It all started Friday night with the 5-km, and the women’s race was an all-hometown girls podium with Julia Reid leading the way in 19:19 followed by Donna Trites in 21:22 and Jensen Thomas in 21:43.  The men on the other hand were all “from away” as Vinton Gaskin of Oshawa took top spot in 18:49 followed by Emmett Knee of Saint John (20:10) and Thomas Holder of Bedford (20:19).  This set the tone for Saturday’s men’s 10-km event where a long-standing race record was smashed by Alex Cyr of Wellington PEI in a very fast 31:27 beating the 2007 record by over a minute and a half, second place went to Dieppe’s Paul Gallant in 36:09 and third to Dean Strowbridge of Willow Grove in 36:19.  The women were led by Lindsay Laltoo of Moncton in 41:38 ahead of Samantha Norris of Fredericton (44:44) and Samantha McMullin of Tusket (44:55).  In a unique twist, there were 2 distinct half marathon races. In the same way the Olympics had their 2020 events in 2021 the 2020 version of the half marathon was held on Saturday in 2021. The women’s event went to Sarah Beairsto of Fredericton in 1:23:51 followed by Rayleen Hill of Dartmouth in 1:24:11 and Paula Keating of Miramichi in 1:24:59. It is interesting to note that 6 of the top ten runners overall were women.  In the men’s event David Holder of Bedford led the way in 1:20:44 while second went to Jack MacDonald of Antigonish (1:24:53) and third to Danny Jardin of Moncton (1:25:14). The 2021 version of the half marathon went on Sunday and another race record was set by Colleen Wilson of Ancaster ON at 1:16:49 surpassing the 2012 record of 1:19:29. Second place went to Maura Wierczorek of Halifax (1:25:11) and third to Stephanie Seaward of Dartmouth (1:28:43). The men’s event went to Kieran McDonald of Halifax in 1:06:25 in a dead heat with Alex Neuffer of Stratford also 1:06:25 while third went to Mohamed Aagab of St. Leonard in 1:07:28.  Like they say on those late night TV commercials, wait, there’s more.  Another record fell in the full marathon as Stanley Chaisson of Charlottetown shaved 22 seconds off the 2019 record to finish in 2:29:29. Second place went to Dennis Mbelenzi of Halifax in 2:29:44 and third to Jonathan Walker of Halifax in 2:34:42. The top NB Male was Colin McQuade of Riverview in 2:44:31.  In the women’s race it was Kalli Van Vulpen of Amherst leading the way in 2:57:30 in a dead heat with Meaghan Strum of Halifax in 2:57:30 and followed by Kamilla Pinter of Fredericton in 3:06:25.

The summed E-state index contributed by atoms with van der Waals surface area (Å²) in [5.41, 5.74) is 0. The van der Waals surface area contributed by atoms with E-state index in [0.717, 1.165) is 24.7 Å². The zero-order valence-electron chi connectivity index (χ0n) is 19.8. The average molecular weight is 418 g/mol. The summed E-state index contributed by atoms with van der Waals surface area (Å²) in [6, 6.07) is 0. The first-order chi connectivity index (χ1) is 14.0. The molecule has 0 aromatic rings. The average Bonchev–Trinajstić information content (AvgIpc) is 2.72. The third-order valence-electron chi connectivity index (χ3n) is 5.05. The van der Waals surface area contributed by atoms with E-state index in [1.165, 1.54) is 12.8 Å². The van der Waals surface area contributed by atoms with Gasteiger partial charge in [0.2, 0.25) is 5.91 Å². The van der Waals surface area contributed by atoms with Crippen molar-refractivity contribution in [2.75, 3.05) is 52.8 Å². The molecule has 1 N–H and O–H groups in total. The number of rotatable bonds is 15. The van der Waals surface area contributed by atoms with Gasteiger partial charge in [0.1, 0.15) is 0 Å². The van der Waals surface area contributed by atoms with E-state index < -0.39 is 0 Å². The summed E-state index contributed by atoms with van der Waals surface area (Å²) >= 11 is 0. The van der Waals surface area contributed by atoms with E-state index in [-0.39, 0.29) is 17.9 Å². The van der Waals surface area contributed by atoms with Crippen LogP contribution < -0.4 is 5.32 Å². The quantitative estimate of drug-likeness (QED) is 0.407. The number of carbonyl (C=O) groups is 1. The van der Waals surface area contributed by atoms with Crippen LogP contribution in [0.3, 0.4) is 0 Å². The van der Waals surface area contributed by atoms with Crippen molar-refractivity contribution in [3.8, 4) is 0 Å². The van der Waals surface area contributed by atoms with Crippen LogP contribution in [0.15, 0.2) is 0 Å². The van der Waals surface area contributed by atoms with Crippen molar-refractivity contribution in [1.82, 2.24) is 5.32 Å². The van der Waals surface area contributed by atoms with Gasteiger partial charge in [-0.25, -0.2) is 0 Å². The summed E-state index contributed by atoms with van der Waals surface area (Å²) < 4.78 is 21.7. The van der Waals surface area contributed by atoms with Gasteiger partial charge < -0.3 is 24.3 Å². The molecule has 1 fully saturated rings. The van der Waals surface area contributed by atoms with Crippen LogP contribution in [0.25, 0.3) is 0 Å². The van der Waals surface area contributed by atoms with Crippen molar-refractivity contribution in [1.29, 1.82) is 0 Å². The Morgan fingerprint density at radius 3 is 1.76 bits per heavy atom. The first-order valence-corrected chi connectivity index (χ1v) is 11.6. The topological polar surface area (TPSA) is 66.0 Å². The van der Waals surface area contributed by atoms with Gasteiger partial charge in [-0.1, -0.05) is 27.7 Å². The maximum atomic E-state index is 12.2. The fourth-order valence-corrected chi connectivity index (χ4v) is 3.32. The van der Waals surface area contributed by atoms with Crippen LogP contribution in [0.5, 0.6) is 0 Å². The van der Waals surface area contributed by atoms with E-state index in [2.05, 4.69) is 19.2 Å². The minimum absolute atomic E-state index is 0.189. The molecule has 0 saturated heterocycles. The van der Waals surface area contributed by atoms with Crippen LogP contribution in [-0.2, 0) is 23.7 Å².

This week our Person on the Run goes to Bruce McFarlane, Co-Director of the Fredericton Marathon and his entire team for pulling off this epic event at a time we needed it most.  Thank you all.

Gotta run

Daryl Steeves

Weekly Running Columnist

On the Run (As published in the Telegraph Journal, Sept 1, 2021)

Fall is starting to send signals that it is not far off, and the race calendar is looking a little more active so runners around the province have a smile on their face. Although the Fredericton Marathon is traditionally a spring event, this year it has moved to this coming weekend and the excitement is contagious. It will be a fun filled weekend of running with over 1300 runners already registered for events from Friday to Sunday and 5-km to the full marathon.  To learn more and to register go to